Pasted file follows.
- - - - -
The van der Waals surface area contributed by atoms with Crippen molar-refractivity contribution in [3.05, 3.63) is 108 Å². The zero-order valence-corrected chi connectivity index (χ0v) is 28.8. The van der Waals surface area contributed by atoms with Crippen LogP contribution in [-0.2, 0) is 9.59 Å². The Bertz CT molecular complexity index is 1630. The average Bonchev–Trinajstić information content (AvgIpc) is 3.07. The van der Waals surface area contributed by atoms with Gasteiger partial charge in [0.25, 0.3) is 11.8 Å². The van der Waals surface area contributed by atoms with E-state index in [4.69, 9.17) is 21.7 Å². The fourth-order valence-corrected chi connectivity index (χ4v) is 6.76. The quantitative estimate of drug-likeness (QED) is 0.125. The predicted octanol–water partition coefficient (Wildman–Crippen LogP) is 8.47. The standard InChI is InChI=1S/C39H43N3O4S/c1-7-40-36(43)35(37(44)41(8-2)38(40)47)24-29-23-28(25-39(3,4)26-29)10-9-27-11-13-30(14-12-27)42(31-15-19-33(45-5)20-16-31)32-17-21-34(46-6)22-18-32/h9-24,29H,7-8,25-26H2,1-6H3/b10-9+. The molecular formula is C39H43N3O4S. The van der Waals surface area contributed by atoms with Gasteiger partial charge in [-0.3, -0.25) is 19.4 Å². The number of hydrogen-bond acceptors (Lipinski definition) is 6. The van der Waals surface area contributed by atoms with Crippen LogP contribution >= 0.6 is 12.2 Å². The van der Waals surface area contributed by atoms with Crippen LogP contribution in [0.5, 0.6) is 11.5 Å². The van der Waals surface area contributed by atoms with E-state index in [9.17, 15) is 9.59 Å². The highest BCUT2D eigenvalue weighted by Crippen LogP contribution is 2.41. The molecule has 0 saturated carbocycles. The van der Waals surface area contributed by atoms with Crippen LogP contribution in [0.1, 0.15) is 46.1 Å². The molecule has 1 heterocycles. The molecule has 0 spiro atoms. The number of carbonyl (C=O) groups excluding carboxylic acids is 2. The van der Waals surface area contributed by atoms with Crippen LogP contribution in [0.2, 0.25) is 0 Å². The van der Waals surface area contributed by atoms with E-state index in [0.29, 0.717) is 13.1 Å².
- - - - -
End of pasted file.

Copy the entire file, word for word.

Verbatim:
The van der Waals surface area contributed by atoms with Crippen molar-refractivity contribution in [3.05, 3.63) is 108 Å². The zero-order valence-corrected chi connectivity index (χ0v) is 28.8. The van der Waals surface area contributed by atoms with Crippen LogP contribution in [-0.2, 0) is 9.59 Å². The Bertz CT molecular complexity index is 1630. The average Bonchev–Trinajstić information content (AvgIpc) is 3.07. The van der Waals surface area contributed by atoms with Gasteiger partial charge in [0.25, 0.3) is 11.8 Å². The van der Waals surface area contributed by atoms with E-state index in [4.69, 9.17) is 21.7 Å². The fourth-order valence-corrected chi connectivity index (χ4v) is 6.76. The quantitative estimate of drug-likeness (QED) is 0.125. The predicted octanol–water partition coefficient (Wildman–Crippen LogP) is 8.47. The standard InChI is InChI=1S/C39H43N3O4S/c1-7-40-36(43)35(37(44)41(8-2)38(40)47)24-29-23-28(25-39(3,4)26-29)10-9-27-11-13-30(14-12-27)42(31-15-19-33(45-5)20-16-31)32-17-21-34(46-6)22-18-32/h9-24,29H,7-8,25-26H2,1-6H3/b10-9+. The molecular formula is C39H43N3O4S. The van der Waals surface area contributed by atoms with Gasteiger partial charge in [-0.3, -0.25) is 19.4 Å². The number of hydrogen-bond acceptors (Lipinski definition) is 6. The van der Waals surface area contributed by atoms with Crippen LogP contribution >= 0.6 is 12.2 Å². The van der Waals surface area contributed by atoms with Crippen LogP contribution in [0.5, 0.6) is 11.5 Å². The van der Waals surface area contributed by atoms with E-state index in [9.17, 15) is 9.59 Å². The highest BCUT2D eigenvalue weighted by Crippen LogP contribution is 2.41. The molecule has 0 saturated carbocycles. The van der Waals surface area contributed by atoms with Crippen LogP contribution in [0.1, 0.15) is 46.1 Å². The molecule has 1 heterocycles. The molecule has 0 spiro atoms. The number of carbonyl (C=O) groups excluding carboxylic acids is 2. The van der Waals surface area contributed by atoms with Crippen LogP contribution in [0.2, 0.25) is 0 Å². The van der Waals surface area contributed by atoms with E-state index in [0.29, 0.717) is 13.1 Å².